salt pan

Part 2

After a short week at home we headed off on a long road trip to Zimbabwe in early December. Our journey took us up through eastern Botswana and into Zimbabwe at Plumtree and onto Bulawayo. We were apprehensive about the border crossing stories we'd heard and reports of many unpleasant road blocks but were happily relieved to find that our fears were unfounded. We may have been lucky, and our non-local vehicle registration an advantage, but thankfully we encountered only polite, friendly and helpful officials on our route.

We had a couple of nights in Bulawayo at the delightful Banff Lodge to break the journey and catch up with old friends before heading off to Hwange National Park. A shopping stop at the roadside Gwaai pottery site led to some spousal negotiation as to how much space there really was in the car!


Purchases loaded (only 4, not all those pictured above!), we continued on to the stunning Somalisa Camp in the park for a short one night stay before flying to Kariba for African Bush Camps' week long guide training workshop. The rains had turned the park emerald green since our mid-November visit and the waterholes were rapidly filling up.

The next morning we took the first charter flight with some of the Somalisa staff to Bumi Hills Safari Lodge on Lake Kariba, the site for the training course. The Bumi vistas across the lake really are second to none and looking out over this view for the next seven days would not be a hardship!

bumi hills

During the day all their guides from camps in Zimbabwe and Botswana together with senior management and other lecturers arrived at the lodge. In the late afternoon we took a drive down to the shoreline to watch the elephants coming down to the lake to drink and bathe. A full week of lectures on a wide range of topics ranging from animal communication to archaeology and the history of Lake Kariba combined with regular field outings with the guides kept us very busy. While Derek took guides out on birding drives, others did walks, were assessed on their rifle handling abilities and marksmanship and bush lore. All in all, a highly successful week. Then the rains arrived in earnest, soaking some of us on one of our final drives.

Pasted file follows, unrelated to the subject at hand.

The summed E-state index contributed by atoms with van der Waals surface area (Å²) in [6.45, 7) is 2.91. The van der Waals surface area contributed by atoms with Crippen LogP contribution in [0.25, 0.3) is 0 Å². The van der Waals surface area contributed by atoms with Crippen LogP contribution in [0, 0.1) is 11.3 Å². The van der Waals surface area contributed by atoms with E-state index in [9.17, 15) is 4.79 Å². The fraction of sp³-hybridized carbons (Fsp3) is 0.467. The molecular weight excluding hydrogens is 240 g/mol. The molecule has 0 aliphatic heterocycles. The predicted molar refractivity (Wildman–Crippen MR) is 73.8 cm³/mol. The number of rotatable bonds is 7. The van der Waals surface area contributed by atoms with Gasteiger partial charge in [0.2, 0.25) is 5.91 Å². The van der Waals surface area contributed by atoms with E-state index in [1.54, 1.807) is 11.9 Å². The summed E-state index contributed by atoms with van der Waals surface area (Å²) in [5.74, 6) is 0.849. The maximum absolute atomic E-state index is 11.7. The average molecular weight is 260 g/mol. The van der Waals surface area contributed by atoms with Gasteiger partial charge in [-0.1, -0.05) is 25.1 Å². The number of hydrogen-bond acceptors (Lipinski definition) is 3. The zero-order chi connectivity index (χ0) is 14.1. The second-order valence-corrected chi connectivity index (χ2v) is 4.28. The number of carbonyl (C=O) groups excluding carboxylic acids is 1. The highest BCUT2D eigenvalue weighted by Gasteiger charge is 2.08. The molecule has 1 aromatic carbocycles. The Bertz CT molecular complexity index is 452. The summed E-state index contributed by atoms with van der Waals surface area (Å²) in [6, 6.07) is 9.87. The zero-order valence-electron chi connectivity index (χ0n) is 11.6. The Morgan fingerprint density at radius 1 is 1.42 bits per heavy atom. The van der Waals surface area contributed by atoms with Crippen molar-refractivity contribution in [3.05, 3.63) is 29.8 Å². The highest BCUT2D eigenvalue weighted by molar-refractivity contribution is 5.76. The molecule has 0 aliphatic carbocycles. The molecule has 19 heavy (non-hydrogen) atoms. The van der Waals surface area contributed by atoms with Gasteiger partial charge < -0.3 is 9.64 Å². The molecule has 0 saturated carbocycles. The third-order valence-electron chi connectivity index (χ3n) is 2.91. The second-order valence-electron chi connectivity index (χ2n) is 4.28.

bumi ele bumi birds
Bumi shoreline
Bateleur pair with juvenile

Sarah left with a few participants travelling to Harare to visit her family and attend a wedding while Derek returned to Somalisa to do some sound recording and photography while taking their guides out on all activities to help further with bird identification and general animal behaviour. Needless to say, with all of the rains, the elephants no longer needed to visit the waterhole in front of the lodge, but we found many of them feeding happily in the woodland close to the camp.

hwange ele

With all of the termite alates erupting each day, it was a birding paradise with dozens of different species, large and small making good use of this high protein diet. Interesting sightings included a Bradfield's Hornbill feeding the female incarcerated in the nest and two Magpie Shrikes locked in combat!

bee eater falcons stork
Carmine Bee-eater
Amur Falcons
White Stork
shrikes hornbill
Magpie Shrikes
Bradfield's Hornbill

One morning a cheetah with five well-grown cubs was located fairly close to camp – two days later they were at a different site but minus one cub. One of the cubs was calling its missing sibling constantly and happily this recording of the bird-like high-pitched chirps made by this species ensued; but unhappily the missing cub was not seen again.